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Are fresh juice drinks as healthy as they seem?

July 29, 2016
  • By Beverly Merz, Executive Editor, Harvard Women's Health Watch

About the Author

photo of Beverly Merz

Beverly Merz, Executive Editor, Harvard Women's Health Watch

Beverly Merz is Executive Editor of Harvard Women’s Health Watch, a publication she helped start in 1993. Before coming to Harvard she was an Associate Editor of JAMA, Managing Editor with the Union of Concerned Scientists, … See Full Bio
View all posts by Beverly Merz


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Global Tele Shopping
August 10, 2016

nice thought, thanks for your post.its really helpfull.

August 3, 2016

Is there any evidence that these recent juice diets or juice plans support the claim made for weight loss, detox or cleansing?

Bruce Tizes, MD, Medical Editor,
August 2, 2016

When man was in the original evolutionary environment, finding something sweet was a rare experience. My guess is that early man would gorge on fruits only from time to time. Preindustrial age fruits were quite different from current commercial versions. The impact of ingesting sweet fruit beverages unaccompanied by complete meals, is largely unknown. It is easier to recommend juicing vegetables daily for health benefits. Nevertheless, if the question is whether or not to shift from carbonated fast food sugar drinks to freshly made fruit juices or smoothies, the choice is easy — go for the fresh juices with pleasure.

Diane Welland
August 1, 2016

As a registered dietitian working with the Juice Products Association, I believe it is important to point out that 100% fruit juice contains the same beneficial nutrients as whole fruit, including vitamin C, folate, potassium and other beneficial plant compounds with no added sugar. This is why the 2015-2020 Dietary Guidelines for Americans continue to recognize juice as a nutrient equivalent of fruit. Therefore, if you are looking to make healthy choices, there is no reason to eliminate fruit juice from your diet. Studies demonstrate that people who drink 100% juice have higher quality diets, eat more whole fruit, and have either comparable or higher total dietary fiber in their diets as well as lower intakes of saturated fat, total fat, sodium and added sugar than non-juice drinkers. This research suggests that 100% juice complements rather than competes with whole fruit.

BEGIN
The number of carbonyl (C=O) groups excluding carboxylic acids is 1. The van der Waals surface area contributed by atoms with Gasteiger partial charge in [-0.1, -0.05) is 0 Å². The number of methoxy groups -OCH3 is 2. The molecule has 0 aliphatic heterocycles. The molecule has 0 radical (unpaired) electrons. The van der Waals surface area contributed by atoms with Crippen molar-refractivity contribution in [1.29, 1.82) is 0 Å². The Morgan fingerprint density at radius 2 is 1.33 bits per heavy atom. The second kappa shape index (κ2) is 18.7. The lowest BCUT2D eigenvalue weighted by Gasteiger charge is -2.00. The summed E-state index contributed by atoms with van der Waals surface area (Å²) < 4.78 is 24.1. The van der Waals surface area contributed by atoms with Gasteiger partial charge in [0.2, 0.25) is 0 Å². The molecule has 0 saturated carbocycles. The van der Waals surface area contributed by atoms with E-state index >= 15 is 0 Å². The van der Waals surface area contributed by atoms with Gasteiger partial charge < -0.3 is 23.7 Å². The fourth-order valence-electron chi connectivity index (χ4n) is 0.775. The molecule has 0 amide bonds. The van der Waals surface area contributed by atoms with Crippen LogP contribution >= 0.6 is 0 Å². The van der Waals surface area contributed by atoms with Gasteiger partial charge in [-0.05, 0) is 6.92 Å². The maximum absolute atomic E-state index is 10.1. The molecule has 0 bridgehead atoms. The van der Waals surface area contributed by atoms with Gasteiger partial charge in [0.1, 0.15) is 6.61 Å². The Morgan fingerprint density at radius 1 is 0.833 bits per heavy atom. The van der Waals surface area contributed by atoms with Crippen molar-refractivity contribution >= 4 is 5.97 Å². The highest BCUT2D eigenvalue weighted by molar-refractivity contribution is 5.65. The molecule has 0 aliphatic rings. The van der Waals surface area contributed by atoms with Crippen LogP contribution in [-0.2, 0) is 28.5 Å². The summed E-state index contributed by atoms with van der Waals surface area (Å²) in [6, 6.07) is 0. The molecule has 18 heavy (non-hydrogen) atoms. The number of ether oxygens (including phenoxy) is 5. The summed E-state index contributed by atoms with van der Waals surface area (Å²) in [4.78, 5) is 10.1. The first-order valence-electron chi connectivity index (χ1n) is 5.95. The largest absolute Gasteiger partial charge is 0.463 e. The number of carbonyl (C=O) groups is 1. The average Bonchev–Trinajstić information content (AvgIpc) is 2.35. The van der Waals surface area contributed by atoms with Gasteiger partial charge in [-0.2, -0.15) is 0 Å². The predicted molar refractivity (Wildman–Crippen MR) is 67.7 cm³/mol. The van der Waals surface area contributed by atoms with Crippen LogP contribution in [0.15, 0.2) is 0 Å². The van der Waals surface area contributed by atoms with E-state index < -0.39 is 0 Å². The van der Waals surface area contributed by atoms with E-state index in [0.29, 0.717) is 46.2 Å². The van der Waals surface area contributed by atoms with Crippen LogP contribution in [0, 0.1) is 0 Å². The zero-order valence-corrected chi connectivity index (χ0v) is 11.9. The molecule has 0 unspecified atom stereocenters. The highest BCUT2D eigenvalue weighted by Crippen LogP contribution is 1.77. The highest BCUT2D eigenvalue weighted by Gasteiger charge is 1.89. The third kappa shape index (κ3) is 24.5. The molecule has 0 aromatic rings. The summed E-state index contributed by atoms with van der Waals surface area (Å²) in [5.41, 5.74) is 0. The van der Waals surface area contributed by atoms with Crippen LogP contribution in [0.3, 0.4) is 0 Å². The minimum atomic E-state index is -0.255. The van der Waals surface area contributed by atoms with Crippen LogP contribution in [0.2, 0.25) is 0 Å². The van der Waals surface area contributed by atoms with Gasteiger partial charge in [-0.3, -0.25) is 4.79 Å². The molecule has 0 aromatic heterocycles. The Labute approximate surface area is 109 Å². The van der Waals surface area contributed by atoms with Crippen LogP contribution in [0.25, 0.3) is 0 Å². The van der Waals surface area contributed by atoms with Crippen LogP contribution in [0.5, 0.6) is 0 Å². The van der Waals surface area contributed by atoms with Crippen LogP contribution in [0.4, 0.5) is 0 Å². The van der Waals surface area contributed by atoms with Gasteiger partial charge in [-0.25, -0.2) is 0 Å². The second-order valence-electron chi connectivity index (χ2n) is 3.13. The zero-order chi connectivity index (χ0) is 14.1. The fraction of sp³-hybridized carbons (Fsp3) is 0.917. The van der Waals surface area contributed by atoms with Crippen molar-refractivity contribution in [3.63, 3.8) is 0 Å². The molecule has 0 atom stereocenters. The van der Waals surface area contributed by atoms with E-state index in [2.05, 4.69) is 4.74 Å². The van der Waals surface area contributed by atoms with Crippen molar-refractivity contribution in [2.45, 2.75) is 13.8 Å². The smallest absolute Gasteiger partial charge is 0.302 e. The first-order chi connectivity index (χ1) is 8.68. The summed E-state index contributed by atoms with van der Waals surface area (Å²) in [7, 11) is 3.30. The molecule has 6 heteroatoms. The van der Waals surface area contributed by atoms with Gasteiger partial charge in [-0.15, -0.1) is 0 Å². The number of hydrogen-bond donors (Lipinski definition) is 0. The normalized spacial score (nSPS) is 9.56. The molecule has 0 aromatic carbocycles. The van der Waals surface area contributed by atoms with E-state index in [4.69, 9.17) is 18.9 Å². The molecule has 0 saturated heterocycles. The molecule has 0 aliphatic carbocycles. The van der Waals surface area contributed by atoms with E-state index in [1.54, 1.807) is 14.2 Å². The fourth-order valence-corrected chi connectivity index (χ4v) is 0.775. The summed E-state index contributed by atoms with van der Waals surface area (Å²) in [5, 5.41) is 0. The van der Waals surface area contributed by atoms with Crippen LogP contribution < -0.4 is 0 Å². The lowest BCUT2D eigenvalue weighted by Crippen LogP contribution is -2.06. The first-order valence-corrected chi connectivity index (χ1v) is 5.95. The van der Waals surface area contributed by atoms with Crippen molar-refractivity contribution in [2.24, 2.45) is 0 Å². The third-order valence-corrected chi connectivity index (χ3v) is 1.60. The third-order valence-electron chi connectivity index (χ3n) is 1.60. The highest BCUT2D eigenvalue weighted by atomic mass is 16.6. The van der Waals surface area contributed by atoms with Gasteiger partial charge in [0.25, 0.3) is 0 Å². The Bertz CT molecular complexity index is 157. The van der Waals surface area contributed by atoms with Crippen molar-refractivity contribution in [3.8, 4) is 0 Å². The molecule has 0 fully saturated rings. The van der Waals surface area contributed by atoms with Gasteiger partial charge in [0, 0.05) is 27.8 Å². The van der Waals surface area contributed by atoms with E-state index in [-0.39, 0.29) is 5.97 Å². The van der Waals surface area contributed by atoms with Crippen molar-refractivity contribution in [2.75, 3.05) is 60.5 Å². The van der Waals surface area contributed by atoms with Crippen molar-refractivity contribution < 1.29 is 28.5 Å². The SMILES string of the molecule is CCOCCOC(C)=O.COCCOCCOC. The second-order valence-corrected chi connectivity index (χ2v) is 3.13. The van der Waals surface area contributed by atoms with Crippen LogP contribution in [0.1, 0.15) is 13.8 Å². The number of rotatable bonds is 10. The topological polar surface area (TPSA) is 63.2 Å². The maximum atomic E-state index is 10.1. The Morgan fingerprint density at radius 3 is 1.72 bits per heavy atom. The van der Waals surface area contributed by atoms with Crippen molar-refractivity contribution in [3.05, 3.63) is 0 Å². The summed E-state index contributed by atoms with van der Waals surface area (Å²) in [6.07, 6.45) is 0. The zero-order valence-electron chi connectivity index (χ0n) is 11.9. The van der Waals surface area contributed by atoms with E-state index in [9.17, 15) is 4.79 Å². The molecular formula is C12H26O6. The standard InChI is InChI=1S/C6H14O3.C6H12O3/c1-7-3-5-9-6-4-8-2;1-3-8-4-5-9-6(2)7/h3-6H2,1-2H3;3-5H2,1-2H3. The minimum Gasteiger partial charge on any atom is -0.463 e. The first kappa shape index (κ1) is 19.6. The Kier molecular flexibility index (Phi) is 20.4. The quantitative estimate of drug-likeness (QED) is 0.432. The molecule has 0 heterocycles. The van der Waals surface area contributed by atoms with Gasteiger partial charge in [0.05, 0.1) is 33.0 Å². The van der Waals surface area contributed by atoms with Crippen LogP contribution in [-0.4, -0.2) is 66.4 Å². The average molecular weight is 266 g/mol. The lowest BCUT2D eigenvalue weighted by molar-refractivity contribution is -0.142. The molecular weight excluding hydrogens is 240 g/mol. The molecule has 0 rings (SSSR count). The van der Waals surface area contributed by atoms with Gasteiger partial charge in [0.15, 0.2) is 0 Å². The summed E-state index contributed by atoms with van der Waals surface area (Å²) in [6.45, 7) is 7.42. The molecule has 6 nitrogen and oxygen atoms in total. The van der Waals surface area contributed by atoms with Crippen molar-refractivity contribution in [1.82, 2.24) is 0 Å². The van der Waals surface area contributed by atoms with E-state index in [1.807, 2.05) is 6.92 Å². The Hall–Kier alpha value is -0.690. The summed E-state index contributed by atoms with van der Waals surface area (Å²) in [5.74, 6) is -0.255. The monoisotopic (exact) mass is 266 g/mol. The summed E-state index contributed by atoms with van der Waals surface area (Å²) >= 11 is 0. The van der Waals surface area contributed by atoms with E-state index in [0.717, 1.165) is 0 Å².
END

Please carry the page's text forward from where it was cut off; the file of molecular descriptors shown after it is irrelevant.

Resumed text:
July 31, 2016

The article should certainly have addressed the fact the sugar in juices and pulverized fruit is absorbed very rapidly in the blood.

Lynn Hale
July 30, 2016

I have never been a fan of smoothies because I believe their fiber content is less than the fruit used to make them. I would like to have information on the fiber content of fruit, smoothies, and juice. For example an apple has x grams of fiber. To get an equivalent amount of fiber from apples in a smoothie you need to use x number of apples.

July 30, 2016

Smothies of whole fruits do not loose their content of fiber. Besides, phytochemicales are released more effectively.

July 29, 2016

I have certain food intolerances and I therefore digest juices much better than many fresh fruits, and vegetables. The former also give me a glowing complexion.

As for smoothies, I use almond milk (40 cals a cup), and find those more digestible as well, as too much fibre ia a stomach irritant.

Kate Griffin
July 29, 2016

And, since the digestive process starts in the mouth where we are encouraged to chew each mouthful a minimum of 20 times, what does just plopping all this un-chewed food into the stomach do to the food and the digestive organs?

Csaba K. Zoltani
July 29, 2016

The article would have been more notable had it actually given data on the amount of sugar and other undesirable ingredients that say an 8 oz cup of orange or tomato juice contains and how that compares with the recommended daily allowance.

Commenting has been closed for this post.

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